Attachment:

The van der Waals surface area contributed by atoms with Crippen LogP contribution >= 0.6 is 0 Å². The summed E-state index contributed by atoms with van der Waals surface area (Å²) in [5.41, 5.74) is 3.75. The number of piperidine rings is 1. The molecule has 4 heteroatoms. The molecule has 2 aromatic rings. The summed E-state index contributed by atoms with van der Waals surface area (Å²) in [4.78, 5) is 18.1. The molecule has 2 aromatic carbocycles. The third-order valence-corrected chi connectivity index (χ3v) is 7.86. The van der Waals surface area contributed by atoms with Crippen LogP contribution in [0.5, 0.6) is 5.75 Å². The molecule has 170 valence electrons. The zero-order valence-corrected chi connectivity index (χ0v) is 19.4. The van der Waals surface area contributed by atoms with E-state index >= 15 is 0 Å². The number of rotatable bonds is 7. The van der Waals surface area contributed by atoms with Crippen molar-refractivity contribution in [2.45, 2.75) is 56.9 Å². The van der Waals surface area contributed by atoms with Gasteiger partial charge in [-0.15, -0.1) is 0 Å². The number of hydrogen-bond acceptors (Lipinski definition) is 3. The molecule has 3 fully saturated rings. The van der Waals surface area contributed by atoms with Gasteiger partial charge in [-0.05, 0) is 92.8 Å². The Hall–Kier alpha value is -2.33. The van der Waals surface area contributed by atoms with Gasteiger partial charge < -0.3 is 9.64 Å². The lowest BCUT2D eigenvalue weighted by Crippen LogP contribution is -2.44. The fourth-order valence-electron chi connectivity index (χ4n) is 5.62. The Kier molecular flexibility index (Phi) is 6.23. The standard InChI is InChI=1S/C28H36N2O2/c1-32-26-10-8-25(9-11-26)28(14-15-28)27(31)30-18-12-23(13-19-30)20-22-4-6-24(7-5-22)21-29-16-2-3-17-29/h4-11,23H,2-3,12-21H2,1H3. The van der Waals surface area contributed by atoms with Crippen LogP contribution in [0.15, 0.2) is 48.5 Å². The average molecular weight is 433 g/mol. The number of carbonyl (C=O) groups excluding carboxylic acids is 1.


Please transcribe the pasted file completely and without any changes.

The van der Waals surface area contributed by atoms with Crippen LogP contribution >= 0.6 is 0 Å². The summed E-state index contributed by atoms with van der Waals surface area (Å²) in [5.41, 5.74) is 3.75. The number of piperidine rings is 1. The molecule has 4 heteroatoms. The molecule has 2 aromatic rings. The summed E-state index contributed by atoms with van der Waals surface area (Å²) in [4.78, 5) is 18.1. The molecule has 2 aromatic carbocycles. The third-order valence-corrected chi connectivity index (χ3v) is 7.86. The van der Waals surface area contributed by atoms with Crippen LogP contribution in [0.5, 0.6) is 5.75 Å². The molecule has 170 valence electrons. The zero-order valence-corrected chi connectivity index (χ0v) is 19.4. The van der Waals surface area contributed by atoms with E-state index >= 15 is 0 Å². The number of rotatable bonds is 7. The van der Waals surface area contributed by atoms with Crippen molar-refractivity contribution in [2.45, 2.75) is 56.9 Å². The van der Waals surface area contributed by atoms with Gasteiger partial charge in [-0.15, -0.1) is 0 Å². The number of hydrogen-bond acceptors (Lipinski definition) is 3. The molecule has 3 fully saturated rings. The van der Waals surface area contributed by atoms with Gasteiger partial charge in [-0.05, 0) is 92.8 Å². The Hall–Kier alpha value is -2.33. The van der Waals surface area contributed by atoms with Gasteiger partial charge < -0.3 is 9.64 Å². The lowest BCUT2D eigenvalue weighted by Crippen LogP contribution is -2.44. The fourth-order valence-electron chi connectivity index (χ4n) is 5.62. The Kier molecular flexibility index (Phi) is 6.23. The standard InChI is InChI=1S/C28H36N2O2/c1-32-26-10-8-25(9-11-26)28(14-15-28)27(31)30-18-12-23(13-19-30)20-22-4-6-24(7-5-22)21-29-16-2-3-17-29/h4-11,23H,2-3,12-21H2,1H3. The van der Waals surface area contributed by atoms with Crippen LogP contribution in [0.15, 0.2) is 48.5 Å². The average molecular weight is 433 g/mol. The number of carbonyl (C=O) groups excluding carboxylic acids is 1.